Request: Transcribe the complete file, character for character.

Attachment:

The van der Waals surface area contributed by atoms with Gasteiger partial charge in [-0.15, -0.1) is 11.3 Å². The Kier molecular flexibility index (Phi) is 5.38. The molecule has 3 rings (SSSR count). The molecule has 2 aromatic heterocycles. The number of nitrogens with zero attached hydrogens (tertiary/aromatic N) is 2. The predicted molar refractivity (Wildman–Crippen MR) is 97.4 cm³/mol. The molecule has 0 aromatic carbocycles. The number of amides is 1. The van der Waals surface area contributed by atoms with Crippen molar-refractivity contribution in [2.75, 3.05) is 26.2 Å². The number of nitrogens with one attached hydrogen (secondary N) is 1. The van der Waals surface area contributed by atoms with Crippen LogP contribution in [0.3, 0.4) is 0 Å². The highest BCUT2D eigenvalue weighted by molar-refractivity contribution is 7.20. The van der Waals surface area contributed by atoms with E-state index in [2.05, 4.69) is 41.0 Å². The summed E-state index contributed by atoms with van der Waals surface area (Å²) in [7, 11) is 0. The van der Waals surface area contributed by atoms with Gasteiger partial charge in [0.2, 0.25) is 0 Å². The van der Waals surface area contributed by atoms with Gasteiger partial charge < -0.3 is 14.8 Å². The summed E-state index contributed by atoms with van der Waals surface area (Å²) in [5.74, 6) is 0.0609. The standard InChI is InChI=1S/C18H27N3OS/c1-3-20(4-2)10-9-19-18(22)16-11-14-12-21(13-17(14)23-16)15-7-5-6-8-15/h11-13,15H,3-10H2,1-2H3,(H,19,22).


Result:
The van der Waals surface area contributed by atoms with Gasteiger partial charge in [-0.15, -0.1) is 11.3 Å². The Kier molecular flexibility index (Phi) is 5.38. The molecule has 3 rings (SSSR count). The molecule has 2 aromatic heterocycles. The number of nitrogens with zero attached hydrogens (tertiary/aromatic N) is 2. The predicted molar refractivity (Wildman–Crippen MR) is 97.4 cm³/mol. The molecule has 0 aromatic carbocycles. The number of amides is 1. The van der Waals surface area contributed by atoms with Crippen molar-refractivity contribution in [2.75, 3.05) is 26.2 Å². The number of nitrogens with one attached hydrogen (secondary N) is 1. The van der Waals surface area contributed by atoms with Crippen LogP contribution in [0.3, 0.4) is 0 Å². The highest BCUT2D eigenvalue weighted by molar-refractivity contribution is 7.20. The van der Waals surface area contributed by atoms with E-state index in [2.05, 4.69) is 41.0 Å². The summed E-state index contributed by atoms with van der Waals surface area (Å²) in [7, 11) is 0. The van der Waals surface area contributed by atoms with Gasteiger partial charge in [0.2, 0.25) is 0 Å². The van der Waals surface area contributed by atoms with Gasteiger partial charge < -0.3 is 14.8 Å². The summed E-state index contributed by atoms with van der Waals surface area (Å²) in [5.74, 6) is 0.0609. The standard InChI is InChI=1S/C18H27N3OS/c1-3-20(4-2)10-9-19-18(22)16-11-14-12-21(13-17(14)23-16)15-7-5-6-8-15/h11-13,15H,3-10H2,1-2H3,(H,19,22).